The speech very likely was set up by Henry G. Guild, recently his from native Illinois, who was working on his first newspaper job for Luce in 1875-77, and who had acquired so much competence and confidence at the end of this two years that he purchased the paper and ran it for a time, leaving to go to the Portland Telegram as a typo at 40 cents a thousand ems with a chance to hobnob with such picturesque figures as J. W. Redington, printer, editor, Indian war scout.[1]

After a year or so Luce bought the paper back and continued its publication for many years, maintaining it at Hillsboro. Most of the time he ran it as an independent Republican paper. In 1885 the paper was sold to Jones & Tozier. The Tozier was Albert Tozier, who in that same year, at New Orleans, was one of the organizers of the National Editorial Association. Already he had started the tradition, as a boy of 12, of ringing out the old year on the bell of the old Hillsboro church—a custom he continued for 64 years, ceasing only when the infirmities of old age rendered him helpless. He had on occasion hurried back to Hillsboro from New York city in order not to break the custom; he had a feel for history and tradition. Through his long life he was connected with many publications as editor or manager, and he served for years as custodian of the Oregon Historical Society's museum at Champoeg. He served many years as secretary of the old Oregon Press Association. He had a great love for Oregon.

Tozier did not stay long on the Hillsboro paper; his partner, W. L. Jones, bought him out two .years later. S. T. Linklater became publisher about 1890, followed by D. M. C. Gault in 1892. J. R. Beegle appears to have been in charge after his return from the World's Fair in 1893, but Gault resumed and stayed a long time.

Gault, born in Iowa in 1842, had received his formal education at the Forest Grove academy in the fifties; had broken in on the old Jacksonville Sentinel in 1865; was city editor of the Salem Statesman in '68 and '69; the next year he was one-third owner of the Polk County Republican at Dallas; he served a term in the legislature from Washington county and one from Multnomah county.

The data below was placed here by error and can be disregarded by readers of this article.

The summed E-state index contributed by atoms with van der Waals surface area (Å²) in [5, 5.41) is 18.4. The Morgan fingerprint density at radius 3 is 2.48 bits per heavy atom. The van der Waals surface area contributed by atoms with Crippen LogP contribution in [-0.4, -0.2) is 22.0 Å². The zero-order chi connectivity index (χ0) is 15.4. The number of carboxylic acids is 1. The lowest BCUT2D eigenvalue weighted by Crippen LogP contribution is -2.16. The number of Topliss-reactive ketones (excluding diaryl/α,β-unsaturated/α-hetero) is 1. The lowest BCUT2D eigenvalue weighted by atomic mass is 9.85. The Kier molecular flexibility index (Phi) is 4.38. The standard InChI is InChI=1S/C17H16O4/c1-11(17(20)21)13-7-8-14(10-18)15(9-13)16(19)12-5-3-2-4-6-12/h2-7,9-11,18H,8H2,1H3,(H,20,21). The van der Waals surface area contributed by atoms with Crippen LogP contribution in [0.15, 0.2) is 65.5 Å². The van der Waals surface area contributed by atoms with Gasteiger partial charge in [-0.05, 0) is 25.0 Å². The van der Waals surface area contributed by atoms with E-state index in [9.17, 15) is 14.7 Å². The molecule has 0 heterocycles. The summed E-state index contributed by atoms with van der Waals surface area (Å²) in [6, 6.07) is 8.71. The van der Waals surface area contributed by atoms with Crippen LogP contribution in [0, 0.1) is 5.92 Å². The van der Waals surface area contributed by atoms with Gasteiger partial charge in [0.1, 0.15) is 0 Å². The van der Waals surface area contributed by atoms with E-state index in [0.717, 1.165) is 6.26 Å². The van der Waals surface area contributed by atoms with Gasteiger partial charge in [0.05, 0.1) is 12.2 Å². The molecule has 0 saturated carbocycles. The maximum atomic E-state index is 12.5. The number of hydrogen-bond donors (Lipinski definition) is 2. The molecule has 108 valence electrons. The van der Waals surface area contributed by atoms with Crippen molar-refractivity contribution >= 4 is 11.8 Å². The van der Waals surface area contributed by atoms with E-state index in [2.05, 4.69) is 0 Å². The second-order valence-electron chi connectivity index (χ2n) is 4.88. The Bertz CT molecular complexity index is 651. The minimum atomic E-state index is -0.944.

Gault remained in charge of the Independent for about 13 years. After two years under Irving Bath, publisher, and D. W. Bath, editor, the paper was purchased by S. C. Killen, who continued at the helm, running a paper as independent as the name implied and building up a reputation for his editorial soundness which made up for increasing weakness on the news end as time took its toll. He sold the paper, in his old age, to the Argus, lusty young competitor, only about 38 years old, in 1932 and retired to Portland, to watch the other fellows do it.

E. H. Flagg, Oregon editor-publisher whose record of half a century in Oregon journalism includes several papers started and many others edited, launched the Washington Democrat at Hillsboro, February 15, 1869. The Independent, a Republican paper, was then running, under the editorship of W. L. Jones, at the time.

The Democrat was an eight-column, four-page paper, the outside printed in Portland by Palmer & Rey. In about a year the paper was moved to Forest Grove, reversing the journey made by the old Independent in the early seventies. Prof. S. T. Adams of Pacific University was announced as local editor in the issue of August 15, 1890.

Almost simultaneously with the advent of the Democrat in Hillsboro, the Forest Grove Times was started, February 14, 1889, published by the Forest Grove Printing Company.

This provided plenty of competition in a field already occupied by the Independent.

Taking up the Democrat:

In the masthead, above the salutatory, was carried a card of endorsement for the new publisher, Mr. Flagg. It was signed by D. J. Switzer, county judge; E. E. Quick, county clerk; G. W. Cole, county treasurer; and W. A. Meeker, sheriff, all Columbia county officials, saying they had known Mr. Flagg for six years (he had been publishing the St. Helens paper) and that he was "square and honest in business matters;" that the Oregon Mist had been an important factor in building up the county. "Any enterprise he is connected with is likely to be of advantage to the community in which he resides."

In his salutatory Mr. Flagg noted that the men signing the card of commendation were his political opponents. The Democrat's politics, he explained, were to be reliably Democratic; "but will not support incapable and dishonest men merely because they are labeled 'Democratic.'" He asked, "If anything of local interest has happened in your neighborhood, send it in as a news item, and I will be pleased to publish it. Church notices, lectures, concerts, and entertainments of all kinds, where the object is not exclusively moneymaking, will be published free of charge."

Mr. Flagg, continuing, said: